Acting on the noise source, however, does not always provide solutions early enough. In case it is not too late in the vehicle development cycle, the responsible team can proceed with component design adaptations and improvements. But in real life, there are situations, when design adaptations are impossible or cause conflict with other attributes (such as weight, durability, etc.). Or often, the results of the TPA leads to pragmatic and expensive additions of damping and trimming to the vehicle. The disadvantage is that damping material increases the vehicle weight – which will directly reduce the vehicle range, add extra cost and prolong the vehicle assembly. What’s more, this strategy is limited and doesn’t offer an optimal solution in all the cases.

Master the electric vehicle sound quality including active sounds

There is good news. The shifted noise structure of the electric vehicle brings an option to add new noises. This opens an opportunity to create new and pleasant driving experience for your customers. From this perspective, sound quality engineering is the key tool to develop high-performing sounds within the vehicle. This technology is currently gaining ground in the automotive industry.

It all starts with the acquisition of realistic sound data, including for instance binaural recording. Secondly, to be able to analyze the acquired sounds, you can proceed with audio replay, using different filtering and analysis through different sound quality metrics. And finally, you shall organize a Jury testing, which is based on subjective audio perception. Sound quality engineering combines objective analysis metrics with subjective analysis. This strategy will provide you with detailed insights to find answers to questions like – what do the customers like to hear? What sounds do they prefer in different corners of the world?

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Simcenter Testlab Jury testing for EV NVH development

Another application, where sound quality is currently gaining importance, is the exterior artificial sounds generated by the acoustic vehicle alerting system (AVAS). This system warns pedestrians of an approaching vehicle. Developing new exterior warning sounds is something of a novelty. Different countries around the globe currently impose new certification requirements for electrical cars. Car producers need to design and certify warning sounds that the electrical cars must exceed traveling at low speeds.  Anc at the same time, automotive OEMs are highly concerned about the perception of the new vehicle sounds. Designing new artificial sounds that reflect the brand DNA requires the right toolset for sound quality engineering.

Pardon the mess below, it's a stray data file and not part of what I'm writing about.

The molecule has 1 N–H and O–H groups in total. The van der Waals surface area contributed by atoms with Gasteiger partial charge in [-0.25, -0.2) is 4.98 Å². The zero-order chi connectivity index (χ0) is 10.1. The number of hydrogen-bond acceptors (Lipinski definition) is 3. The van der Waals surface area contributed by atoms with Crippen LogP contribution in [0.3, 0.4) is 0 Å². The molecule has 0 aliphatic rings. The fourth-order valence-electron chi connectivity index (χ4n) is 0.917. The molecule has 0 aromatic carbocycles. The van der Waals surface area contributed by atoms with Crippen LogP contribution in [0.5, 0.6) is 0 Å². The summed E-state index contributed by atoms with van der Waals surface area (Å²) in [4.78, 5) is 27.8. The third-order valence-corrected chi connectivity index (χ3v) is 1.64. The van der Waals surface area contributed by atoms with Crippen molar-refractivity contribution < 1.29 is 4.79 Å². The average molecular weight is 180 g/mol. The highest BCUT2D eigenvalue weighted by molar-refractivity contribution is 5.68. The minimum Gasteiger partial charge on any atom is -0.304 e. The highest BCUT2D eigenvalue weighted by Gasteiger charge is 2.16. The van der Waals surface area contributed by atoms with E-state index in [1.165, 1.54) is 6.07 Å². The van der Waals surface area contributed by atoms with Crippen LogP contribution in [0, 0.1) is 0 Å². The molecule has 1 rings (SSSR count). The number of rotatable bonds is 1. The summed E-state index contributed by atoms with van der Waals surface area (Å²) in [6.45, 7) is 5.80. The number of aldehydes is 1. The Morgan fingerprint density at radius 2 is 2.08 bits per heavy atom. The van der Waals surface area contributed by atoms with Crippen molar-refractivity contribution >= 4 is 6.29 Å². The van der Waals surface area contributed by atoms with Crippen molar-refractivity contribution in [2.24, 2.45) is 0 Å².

Speed up vehicle development time by blending simulation and testing together

To keep up with the market, automotive OEMs need to react fast and develop advanced vehicle models rapidly. This creates the need to take control of the vehicle NVH performance as quickly as possible, earlier in the development cycle ever. This translates into the demand to be able to predict the component or subsystems behavior before integrating them into the vehicle. In practice, this also leads to introduction of new technology that merges the simulation and physical testing together throughout the vehicle development cycle. While in the past simulation and testing where two separate worlds, the future evolves more into hybrid approaches. This concept can drastically impact and improve the development time.

Component-based TPA is one example (here you can find a related white paper). The compelling combination of test and simulation enables the NVH engineers to predict the final vehicle NVH performance before assembling the first full prototype. In a nutshell, this technology enables you to predict a component or subsystems behavior prior to integration. Consequently, it enables the dream to create a virtual vehicle prototype by assembling different components (e.g. electrical engine, suspension system, body, etc.). Component-based TPA is very powerful concept not only because you may get an accurate prediction of the vehicle NVH behaviour in development stage, when implementing design improvements is still easier. But also, the component-based TPA enables you to work with a standardized platform to virtually assembly countless vehicle variations with much lower time investments.

Another example is the trend to combine 1D simulation and test in a more hybrid approach, so called Model-based system testing (MBST). With MBST technology, the use of physical component in combinations with 1D models becomes more and more the industry standard.

These are the key trends in NVH testing that will drive electrical vehicles development in near future. Besides, it is important to realize, that is not only the product changing. It is also the OEM’s frame-work that will change soon too. There will be new requirements and expectations that team members will have to fulfill and skills the engineers will need to learn.